I feel pretty passionate about Math pennants, which I know may sound a little silly! But to me, the way kids feel about themselves is most important. When students feel good about themselves and their abilities, my job is a whole lot easier. When they see their work displayed, it's daily proof that they CAN do it!
It's also super important to make Math fun while keeping it rigorous. When students get the chance to do Math, have fun AND feel proud enough of their work to show it off? This is the absolute best!
Plus, what better way to decorate a classroom than with student work? Here's a Back to School Golden Spiral pennant that is so fun to color that I needed to make a time-lapse video.
Math pennants are great for summing up a unit (or even the year), a day before a vacation or as a break from routine. Students love to color and get creative (and we love sneaking in work when they're least expecting it!) Here is one I made for a teacher that covers GCF, LCM and Prime Factors:
When a teacher requests a pennant, I send it for free via email. This is my thank you for the idea and for answering any questions I may have.
Math pennants are a fun way for students to display their hard work and understanding. They're sort of like task cards except you cut them out, color them and hang them in your classroom!
Do you teach mean, median, mode and range? Here is a pennant that makes data fun! And how about a Pi Day Pennant to celebrate this great Math holiday? Or a super fun, Mathy way to start the school year with a Fibonacci-themed Golden Spiral Pennant?
Or a FREE one on the Order of Operations!
Of course younger kids love to color so I definitely didn't want to leave them out. Fractions are tough for kids and coloring can ease their anxiety. Here's a super fun one with a Christmas theme:
I also have them for fraction addition, subtraction, and multiplication. And this one for finding volume and surface area has gotten some good feedback from teachers.
Algebra and Algebra 2 are my favorite Math courses, but I have gotten so into the idea of Math pennants that I have been making them for all courses. And I'm making more all the time.
They're a win-win for teachers and students. Here is one on the Pythagorean Theorem. And here's some recent feedback:
"Teachers at my school keep asking where I got this idea. I couldn't take the credit. Hope you keep up the good work."
"Great activity. The students loved it and so did I. Kept them engaged and learning! Thank you!"I love hearing that students are having fun while learning. It makes me so happy imagining them coloring, cutting and hanging up their pennants while doing Math.
Just recently a teacher sent me some great photographs from her classroom after her students completed a set of pennants for 2-step equations. I absolutely LOVE how much care they took in coloring them after solving the equations. The teacher who sent this photo to me asked if I wanted a "better" photo with a cleaner whiteboard in the background. No way! If you look close, you can make out "Community" in the upper left. I love this because building community is what this is all about!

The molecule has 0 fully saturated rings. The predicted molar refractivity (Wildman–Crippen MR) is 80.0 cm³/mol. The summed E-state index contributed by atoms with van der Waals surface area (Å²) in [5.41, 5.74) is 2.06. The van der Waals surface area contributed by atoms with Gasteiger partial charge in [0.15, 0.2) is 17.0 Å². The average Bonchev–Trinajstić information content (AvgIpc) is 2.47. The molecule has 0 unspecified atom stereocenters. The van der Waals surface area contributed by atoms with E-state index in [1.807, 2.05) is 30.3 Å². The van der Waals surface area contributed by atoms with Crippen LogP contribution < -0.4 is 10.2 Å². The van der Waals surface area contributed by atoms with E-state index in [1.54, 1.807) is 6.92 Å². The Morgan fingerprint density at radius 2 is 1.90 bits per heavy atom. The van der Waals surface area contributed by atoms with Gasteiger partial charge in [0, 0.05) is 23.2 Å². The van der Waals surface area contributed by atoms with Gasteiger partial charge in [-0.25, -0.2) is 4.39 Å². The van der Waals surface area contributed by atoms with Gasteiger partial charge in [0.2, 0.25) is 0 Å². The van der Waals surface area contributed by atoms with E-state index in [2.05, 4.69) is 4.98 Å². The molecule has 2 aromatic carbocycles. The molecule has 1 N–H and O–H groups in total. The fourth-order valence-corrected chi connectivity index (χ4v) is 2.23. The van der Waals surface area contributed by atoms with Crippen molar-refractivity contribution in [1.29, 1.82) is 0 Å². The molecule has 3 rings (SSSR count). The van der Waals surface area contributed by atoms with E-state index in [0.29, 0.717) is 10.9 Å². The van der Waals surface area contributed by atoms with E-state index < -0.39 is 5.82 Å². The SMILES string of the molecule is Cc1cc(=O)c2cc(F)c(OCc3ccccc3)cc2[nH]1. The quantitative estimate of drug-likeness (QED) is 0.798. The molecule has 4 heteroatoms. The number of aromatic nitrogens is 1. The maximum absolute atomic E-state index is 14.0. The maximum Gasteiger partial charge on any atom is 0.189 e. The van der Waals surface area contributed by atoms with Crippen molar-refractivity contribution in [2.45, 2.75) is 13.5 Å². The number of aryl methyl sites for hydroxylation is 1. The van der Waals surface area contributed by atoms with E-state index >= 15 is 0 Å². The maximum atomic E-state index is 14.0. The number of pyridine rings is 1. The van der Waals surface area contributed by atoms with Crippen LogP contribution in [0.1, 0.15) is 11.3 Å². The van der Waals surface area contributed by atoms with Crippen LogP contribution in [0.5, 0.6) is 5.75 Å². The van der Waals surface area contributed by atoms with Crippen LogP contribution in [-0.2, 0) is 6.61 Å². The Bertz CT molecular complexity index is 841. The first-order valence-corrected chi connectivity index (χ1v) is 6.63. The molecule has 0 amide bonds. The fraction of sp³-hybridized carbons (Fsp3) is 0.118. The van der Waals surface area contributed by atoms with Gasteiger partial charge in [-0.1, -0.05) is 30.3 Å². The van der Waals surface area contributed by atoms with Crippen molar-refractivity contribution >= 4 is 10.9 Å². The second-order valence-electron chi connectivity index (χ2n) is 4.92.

Pennants are a great way to celebrate holidays with students while not losing a day of Math. Some are specific to holidays (Pi Day and Valentine's Day), others are specific to Math topics and work to celebrate any holiday.
I couldn't resist a set of Spring flowers from Glitter Meets Glue Designs so incorporated them into an exponents pennant. When I taught Algebra 1 we would simplify exponents when the weather started getting nice.
A teacher tagged me on Twitter in this photo she posted of my Pythagorean Theorem Pennant in action in her classroom. Her class decided to tape them to the board instead. Cool!
My students worked really hard during our domain and range unit this year. This pennant comes in an Algebra Pennants Growing Bundle to celebrate slope, factoring, the Quadratic Formula, solving equations, exponents, systems of equations and domain and range (to name a few). What better way to show off their hard work that with some fun Algebraic classroom decor? :)
And what elementary schooler wouldn't LOVE a chance to color? In this pennant, students demonstrate their understanding of adding fractions.
And subtracting them!
One of the very first topics we teach in Algebra 2 is drawing function graphs of nonlinear motion. This topic is also covered in Algebra (and is CC standard 8.F.B.5) and is one my students seem to enjoy as an introduction to Algebra 2. Here is a fun pennant where students graph the linear and/or nonlinear motion of students walking to and from school.
And of course every Geometry Teacher's FAVORITE topic to teach (wink wink)... Transformations:
I'm having a blast making these pennants, especially knowing how much students will enjoy them. I blog about Math pennants here. The list keeps growing! What topics would you like to see?
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